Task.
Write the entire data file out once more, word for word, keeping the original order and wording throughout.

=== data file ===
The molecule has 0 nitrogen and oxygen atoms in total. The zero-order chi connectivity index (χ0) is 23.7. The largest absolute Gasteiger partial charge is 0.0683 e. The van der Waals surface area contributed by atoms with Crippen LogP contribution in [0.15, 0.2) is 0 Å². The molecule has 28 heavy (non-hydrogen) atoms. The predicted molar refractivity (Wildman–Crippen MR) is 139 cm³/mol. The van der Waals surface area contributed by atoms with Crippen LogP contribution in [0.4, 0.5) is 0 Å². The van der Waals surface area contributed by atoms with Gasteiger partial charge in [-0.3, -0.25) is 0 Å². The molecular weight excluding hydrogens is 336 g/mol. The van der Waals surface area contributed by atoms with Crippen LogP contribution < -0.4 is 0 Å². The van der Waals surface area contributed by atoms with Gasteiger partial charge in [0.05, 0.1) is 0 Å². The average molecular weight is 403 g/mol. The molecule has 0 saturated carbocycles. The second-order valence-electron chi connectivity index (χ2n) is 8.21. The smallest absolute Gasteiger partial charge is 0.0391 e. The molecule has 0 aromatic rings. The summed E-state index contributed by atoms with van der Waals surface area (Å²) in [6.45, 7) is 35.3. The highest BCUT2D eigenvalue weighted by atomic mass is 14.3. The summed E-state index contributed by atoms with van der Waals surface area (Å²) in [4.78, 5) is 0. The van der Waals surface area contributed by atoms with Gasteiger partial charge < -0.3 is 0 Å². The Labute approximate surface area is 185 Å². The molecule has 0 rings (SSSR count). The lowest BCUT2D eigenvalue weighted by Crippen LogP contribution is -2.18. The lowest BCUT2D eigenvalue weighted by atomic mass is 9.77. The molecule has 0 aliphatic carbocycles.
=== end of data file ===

The molecule has 0 nitrogen and oxygen atoms in total. The zero-order chi connectivity index (χ0) is 23.7. The largest absolute Gasteiger partial charge is 0.0683 e. The van der Waals surface area contributed by atoms with Crippen LogP contribution in [0.15, 0.2) is 0 Å². The molecule has 28 heavy (non-hydrogen) atoms. The predicted molar refractivity (Wildman–Crippen MR) is 139 cm³/mol. The van der Waals surface area contributed by atoms with Crippen LogP contribution in [0.4, 0.5) is 0 Å². The van der Waals surface area contributed by atoms with Gasteiger partial charge in [-0.3, -0.25) is 0 Å². The molecular weight excluding hydrogens is 336 g/mol. The van der Waals surface area contributed by atoms with Crippen LogP contribution < -0.4 is 0 Å². The van der Waals surface area contributed by atoms with Gasteiger partial charge in [0.05, 0.1) is 0 Å². The average molecular weight is 403 g/mol. The molecule has 0 saturated carbocycles. The second-order valence-electron chi connectivity index (χ2n) is 8.21. The smallest absolute Gasteiger partial charge is 0.0391 e. The molecule has 0 aromatic rings. The summed E-state index contributed by atoms with van der Waals surface area (Å²) in [6.45, 7) is 35.3. The highest BCUT2D eigenvalue weighted by atomic mass is 14.3. The summed E-state index contributed by atoms with van der Waals surface area (Å²) in [4.78, 5) is 0. The van der Waals surface area contributed by atoms with Gasteiger partial charge < -0.3 is 0 Å². The Labute approximate surface area is 185 Å². The molecule has 0 rings (SSSR count). The lowest BCUT2D eigenvalue weighted by Crippen LogP contribution is -2.18. The lowest BCUT2D eigenvalue weighted by atomic mass is 9.77. The molecule has 0 aliphatic carbocycles.